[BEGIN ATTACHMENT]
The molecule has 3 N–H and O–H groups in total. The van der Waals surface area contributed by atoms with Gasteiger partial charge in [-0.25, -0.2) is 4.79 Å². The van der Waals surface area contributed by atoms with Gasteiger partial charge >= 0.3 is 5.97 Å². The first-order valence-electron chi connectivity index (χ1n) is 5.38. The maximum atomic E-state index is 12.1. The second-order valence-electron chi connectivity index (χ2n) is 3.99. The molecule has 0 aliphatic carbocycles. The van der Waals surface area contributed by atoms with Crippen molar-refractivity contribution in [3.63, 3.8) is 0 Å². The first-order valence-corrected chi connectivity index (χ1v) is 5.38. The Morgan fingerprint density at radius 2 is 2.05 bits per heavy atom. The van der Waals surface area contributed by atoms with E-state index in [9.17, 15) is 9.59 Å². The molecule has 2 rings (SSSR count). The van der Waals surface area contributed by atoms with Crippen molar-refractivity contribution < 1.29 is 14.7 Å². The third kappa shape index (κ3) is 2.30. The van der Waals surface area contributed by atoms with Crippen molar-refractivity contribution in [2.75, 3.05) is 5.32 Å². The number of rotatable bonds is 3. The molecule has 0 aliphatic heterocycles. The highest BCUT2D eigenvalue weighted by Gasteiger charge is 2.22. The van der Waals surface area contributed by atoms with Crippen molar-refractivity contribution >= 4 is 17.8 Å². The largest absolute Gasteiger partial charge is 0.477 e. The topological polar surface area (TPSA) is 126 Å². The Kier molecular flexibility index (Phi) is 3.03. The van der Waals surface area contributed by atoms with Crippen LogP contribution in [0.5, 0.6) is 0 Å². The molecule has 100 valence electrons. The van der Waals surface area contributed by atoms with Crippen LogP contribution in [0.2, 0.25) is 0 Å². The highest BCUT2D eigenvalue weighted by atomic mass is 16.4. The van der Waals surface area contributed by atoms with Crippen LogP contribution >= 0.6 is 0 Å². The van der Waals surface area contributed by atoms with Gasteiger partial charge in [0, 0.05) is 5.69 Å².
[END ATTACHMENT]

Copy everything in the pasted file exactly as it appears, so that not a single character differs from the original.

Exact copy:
The molecule has 3 N–H and O–H groups in total. The van der Waals surface area contributed by atoms with Gasteiger partial charge in [-0.25, -0.2) is 4.79 Å². The van der Waals surface area contributed by atoms with Gasteiger partial charge >= 0.3 is 5.97 Å². The first-order valence-electron chi connectivity index (χ1n) is 5.38. The maximum atomic E-state index is 12.1. The second-order valence-electron chi connectivity index (χ2n) is 3.99. The molecule has 0 aliphatic carbocycles. The van der Waals surface area contributed by atoms with Crippen molar-refractivity contribution in [3.63, 3.8) is 0 Å². The first-order valence-corrected chi connectivity index (χ1v) is 5.38. The Morgan fingerprint density at radius 2 is 2.05 bits per heavy atom. The van der Waals surface area contributed by atoms with E-state index in [9.17, 15) is 9.59 Å². The molecule has 2 rings (SSSR count). The van der Waals surface area contributed by atoms with Crippen molar-refractivity contribution < 1.29 is 14.7 Å². The third kappa shape index (κ3) is 2.30. The van der Waals surface area contributed by atoms with Crippen molar-refractivity contribution in [2.75, 3.05) is 5.32 Å². The number of rotatable bonds is 3. The molecule has 0 aliphatic heterocycles. The highest BCUT2D eigenvalue weighted by Gasteiger charge is 2.22. The van der Waals surface area contributed by atoms with Crippen molar-refractivity contribution >= 4 is 17.8 Å². The largest absolute Gasteiger partial charge is 0.477 e. The topological polar surface area (TPSA) is 126 Å². The Kier molecular flexibility index (Phi) is 3.03. The van der Waals surface area contributed by atoms with Crippen LogP contribution in [0.5, 0.6) is 0 Å². The molecule has 100 valence electrons. The van der Waals surface area contributed by atoms with Crippen LogP contribution in [0.2, 0.25) is 0 Å². The highest BCUT2D eigenvalue weighted by atomic mass is 16.4. The van der Waals surface area contributed by atoms with Crippen LogP contribution >= 0.6 is 0 Å². The van der Waals surface area contributed by atoms with Gasteiger partial charge in [0, 0.05) is 5.69 Å².